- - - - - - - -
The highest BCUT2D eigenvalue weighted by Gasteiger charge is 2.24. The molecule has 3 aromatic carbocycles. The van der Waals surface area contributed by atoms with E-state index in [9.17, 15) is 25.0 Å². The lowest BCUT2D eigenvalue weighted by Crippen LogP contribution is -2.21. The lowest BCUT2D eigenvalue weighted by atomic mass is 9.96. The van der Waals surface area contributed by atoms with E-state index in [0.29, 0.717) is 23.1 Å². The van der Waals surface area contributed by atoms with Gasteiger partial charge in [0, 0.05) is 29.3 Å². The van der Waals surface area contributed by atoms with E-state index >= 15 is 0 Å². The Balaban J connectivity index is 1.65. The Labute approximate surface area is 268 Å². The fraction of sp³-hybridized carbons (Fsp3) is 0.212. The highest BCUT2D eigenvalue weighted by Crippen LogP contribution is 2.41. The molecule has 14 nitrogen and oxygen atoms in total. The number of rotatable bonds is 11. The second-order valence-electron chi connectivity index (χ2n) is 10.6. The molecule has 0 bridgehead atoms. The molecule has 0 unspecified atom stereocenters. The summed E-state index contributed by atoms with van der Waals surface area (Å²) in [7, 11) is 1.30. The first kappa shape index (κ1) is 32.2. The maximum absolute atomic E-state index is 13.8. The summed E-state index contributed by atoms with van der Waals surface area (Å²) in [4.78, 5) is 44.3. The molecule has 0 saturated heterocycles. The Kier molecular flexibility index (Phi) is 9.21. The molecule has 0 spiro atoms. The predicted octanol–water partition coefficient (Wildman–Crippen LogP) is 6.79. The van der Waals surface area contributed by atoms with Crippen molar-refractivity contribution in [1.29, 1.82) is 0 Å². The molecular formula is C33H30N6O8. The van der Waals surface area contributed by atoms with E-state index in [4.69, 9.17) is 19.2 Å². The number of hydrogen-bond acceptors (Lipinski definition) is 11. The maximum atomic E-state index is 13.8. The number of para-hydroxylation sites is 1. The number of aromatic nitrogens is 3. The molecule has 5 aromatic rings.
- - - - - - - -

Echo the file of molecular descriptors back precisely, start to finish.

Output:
The highest BCUT2D eigenvalue weighted by Gasteiger charge is 2.24. The molecule has 3 aromatic carbocycles. The van der Waals surface area contributed by atoms with E-state index in [9.17, 15) is 25.0 Å². The lowest BCUT2D eigenvalue weighted by Crippen LogP contribution is -2.21. The lowest BCUT2D eigenvalue weighted by atomic mass is 9.96. The van der Waals surface area contributed by atoms with E-state index in [0.29, 0.717) is 23.1 Å². The van der Waals surface area contributed by atoms with Gasteiger partial charge in [0, 0.05) is 29.3 Å². The van der Waals surface area contributed by atoms with E-state index >= 15 is 0 Å². The Balaban J connectivity index is 1.65. The Labute approximate surface area is 268 Å². The fraction of sp³-hybridized carbons (Fsp3) is 0.212. The highest BCUT2D eigenvalue weighted by Crippen LogP contribution is 2.41. The molecule has 14 nitrogen and oxygen atoms in total. The number of rotatable bonds is 11. The second-order valence-electron chi connectivity index (χ2n) is 10.6. The molecule has 0 bridgehead atoms. The molecule has 0 unspecified atom stereocenters. The summed E-state index contributed by atoms with van der Waals surface area (Å²) in [7, 11) is 1.30. The first kappa shape index (κ1) is 32.2. The maximum absolute atomic E-state index is 13.8. The summed E-state index contributed by atoms with van der Waals surface area (Å²) in [4.78, 5) is 44.3. The molecule has 0 saturated heterocycles. The Kier molecular flexibility index (Phi) is 9.21. The molecule has 0 spiro atoms. The predicted octanol–water partition coefficient (Wildman–Crippen LogP) is 6.79. The van der Waals surface area contributed by atoms with Crippen molar-refractivity contribution in [1.29, 1.82) is 0 Å². The molecular formula is C33H30N6O8. The van der Waals surface area contributed by atoms with E-state index in [4.69, 9.17) is 19.2 Å². The number of hydrogen-bond acceptors (Lipinski definition) is 11. The maximum atomic E-state index is 13.8. The number of para-hydroxylation sites is 1. The number of aromatic nitrogens is 3. The molecule has 5 aromatic rings.